While the 2016 election promises to be an historic event regardless of its political outcome, this year may also be noted for a rise in civic engagement activities by arts organizations. Four of our grantee-partners — Cornerstone Theater Company, Movimiento de Arte y Cultura Latino Americana, the Santa Cruz Museum of Art and History, and Yerba Buena Center for the Arts — in the New California Arts Fund each independently chose to become a polling place in the California primary and general elections this year.
Nearly 7 million people are expected to show up to a California polling place on November 8, making it an opportunity to reach a significant portion of our state. Polling places can be almost anywhere — from schools to synagogues, community centers to city hall. So why not a museum or theatre?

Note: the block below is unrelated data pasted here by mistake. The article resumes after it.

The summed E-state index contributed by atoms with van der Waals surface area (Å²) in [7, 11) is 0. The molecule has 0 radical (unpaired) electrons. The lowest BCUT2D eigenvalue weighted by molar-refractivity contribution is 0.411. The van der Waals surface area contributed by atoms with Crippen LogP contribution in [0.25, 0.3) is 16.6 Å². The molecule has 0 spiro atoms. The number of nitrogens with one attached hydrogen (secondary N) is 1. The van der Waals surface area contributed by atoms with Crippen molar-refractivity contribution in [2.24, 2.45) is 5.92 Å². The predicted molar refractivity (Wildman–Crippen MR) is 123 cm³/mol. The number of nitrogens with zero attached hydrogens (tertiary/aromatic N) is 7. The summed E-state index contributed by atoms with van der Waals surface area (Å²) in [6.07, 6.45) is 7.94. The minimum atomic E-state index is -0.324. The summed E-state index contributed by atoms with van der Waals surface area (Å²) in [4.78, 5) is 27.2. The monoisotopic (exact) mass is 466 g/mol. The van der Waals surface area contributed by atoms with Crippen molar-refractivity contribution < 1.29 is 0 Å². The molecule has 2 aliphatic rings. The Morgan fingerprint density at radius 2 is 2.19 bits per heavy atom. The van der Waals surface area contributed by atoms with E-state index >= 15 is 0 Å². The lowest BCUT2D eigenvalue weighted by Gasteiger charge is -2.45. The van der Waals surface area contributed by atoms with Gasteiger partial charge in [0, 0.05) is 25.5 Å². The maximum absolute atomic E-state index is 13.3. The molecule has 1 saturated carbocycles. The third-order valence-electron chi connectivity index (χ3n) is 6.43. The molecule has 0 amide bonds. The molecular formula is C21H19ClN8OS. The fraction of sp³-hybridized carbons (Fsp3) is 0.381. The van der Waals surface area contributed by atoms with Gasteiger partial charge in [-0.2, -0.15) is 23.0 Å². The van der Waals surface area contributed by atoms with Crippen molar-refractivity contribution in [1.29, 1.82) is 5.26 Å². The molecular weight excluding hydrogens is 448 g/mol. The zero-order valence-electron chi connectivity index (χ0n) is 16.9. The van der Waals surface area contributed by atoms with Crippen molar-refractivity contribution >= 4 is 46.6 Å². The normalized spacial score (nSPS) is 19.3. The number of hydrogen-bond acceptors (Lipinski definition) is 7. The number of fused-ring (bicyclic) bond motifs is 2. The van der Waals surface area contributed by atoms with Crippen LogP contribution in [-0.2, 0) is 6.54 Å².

This is the third in a series of stories we’re hosting on Medium to share what the arts field is learning from experimenting with new forms of engagement with new audiences. The second, "Moving Board Diversity from a 'Problem to Solve' to 'Something to Practice'" and first, "Tough Questions We Get Asked About Engagement Practices and Programming in the Arts," were highlighted in previous blogs.